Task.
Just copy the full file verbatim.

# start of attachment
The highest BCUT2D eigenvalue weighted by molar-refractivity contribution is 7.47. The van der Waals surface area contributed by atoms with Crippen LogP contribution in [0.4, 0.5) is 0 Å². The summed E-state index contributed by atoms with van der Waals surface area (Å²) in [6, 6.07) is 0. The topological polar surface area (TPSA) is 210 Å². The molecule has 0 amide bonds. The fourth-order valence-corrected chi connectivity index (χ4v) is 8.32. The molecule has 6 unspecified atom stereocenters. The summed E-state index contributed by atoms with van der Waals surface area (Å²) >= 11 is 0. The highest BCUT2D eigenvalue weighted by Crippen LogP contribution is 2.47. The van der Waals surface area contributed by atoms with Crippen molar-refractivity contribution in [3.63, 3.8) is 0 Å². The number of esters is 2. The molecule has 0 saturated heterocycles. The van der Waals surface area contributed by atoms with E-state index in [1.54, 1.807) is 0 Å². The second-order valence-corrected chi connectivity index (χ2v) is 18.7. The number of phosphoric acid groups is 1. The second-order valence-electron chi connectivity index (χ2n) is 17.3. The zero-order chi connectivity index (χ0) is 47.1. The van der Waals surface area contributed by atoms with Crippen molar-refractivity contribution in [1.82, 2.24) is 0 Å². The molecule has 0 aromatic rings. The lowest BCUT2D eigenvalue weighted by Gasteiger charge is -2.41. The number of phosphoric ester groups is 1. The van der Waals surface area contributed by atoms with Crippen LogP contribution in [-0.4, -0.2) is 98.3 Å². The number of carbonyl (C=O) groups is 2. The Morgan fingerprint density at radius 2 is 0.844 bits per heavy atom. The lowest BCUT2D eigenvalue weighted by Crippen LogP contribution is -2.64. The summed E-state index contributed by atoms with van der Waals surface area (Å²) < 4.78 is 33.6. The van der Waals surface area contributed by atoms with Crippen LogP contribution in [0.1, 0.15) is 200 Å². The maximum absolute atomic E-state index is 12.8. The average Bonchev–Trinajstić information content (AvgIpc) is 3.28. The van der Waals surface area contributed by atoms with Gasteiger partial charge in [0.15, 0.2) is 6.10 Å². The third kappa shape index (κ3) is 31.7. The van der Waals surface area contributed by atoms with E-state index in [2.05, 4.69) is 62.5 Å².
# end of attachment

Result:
The highest BCUT2D eigenvalue weighted by molar-refractivity contribution is 7.47. The van der Waals surface area contributed by atoms with Crippen LogP contribution in [0.4, 0.5) is 0 Å². The summed E-state index contributed by atoms with van der Waals surface area (Å²) in [6, 6.07) is 0. The topological polar surface area (TPSA) is 210 Å². The molecule has 0 amide bonds. The fourth-order valence-corrected chi connectivity index (χ4v) is 8.32. The molecule has 6 unspecified atom stereocenters. The summed E-state index contributed by atoms with van der Waals surface area (Å²) >= 11 is 0. The highest BCUT2D eigenvalue weighted by Crippen LogP contribution is 2.47. The van der Waals surface area contributed by atoms with Crippen molar-refractivity contribution in [3.63, 3.8) is 0 Å². The number of esters is 2. The molecule has 0 saturated heterocycles. The van der Waals surface area contributed by atoms with E-state index in [1.54, 1.807) is 0 Å². The second-order valence-corrected chi connectivity index (χ2v) is 18.7. The number of phosphoric acid groups is 1. The second-order valence-electron chi connectivity index (χ2n) is 17.3. The zero-order chi connectivity index (χ0) is 47.1. The van der Waals surface area contributed by atoms with Crippen molar-refractivity contribution in [1.82, 2.24) is 0 Å². The molecule has 0 aromatic rings. The lowest BCUT2D eigenvalue weighted by Gasteiger charge is -2.41. The number of phosphoric ester groups is 1. The van der Waals surface area contributed by atoms with Crippen LogP contribution in [-0.4, -0.2) is 98.3 Å². The number of carbonyl (C=O) groups is 2. The Morgan fingerprint density at radius 2 is 0.844 bits per heavy atom. The lowest BCUT2D eigenvalue weighted by Crippen LogP contribution is -2.64. The summed E-state index contributed by atoms with van der Waals surface area (Å²) < 4.78 is 33.6. The van der Waals surface area contributed by atoms with Crippen LogP contribution in [0.1, 0.15) is 200 Å². The maximum absolute atomic E-state index is 12.8. The average Bonchev–Trinajstić information content (AvgIpc) is 3.28. The van der Waals surface area contributed by atoms with Gasteiger partial charge in [0.15, 0.2) is 6.10 Å². The third kappa shape index (κ3) is 31.7. The van der Waals surface area contributed by atoms with E-state index in [2.05, 4.69) is 62.5 Å².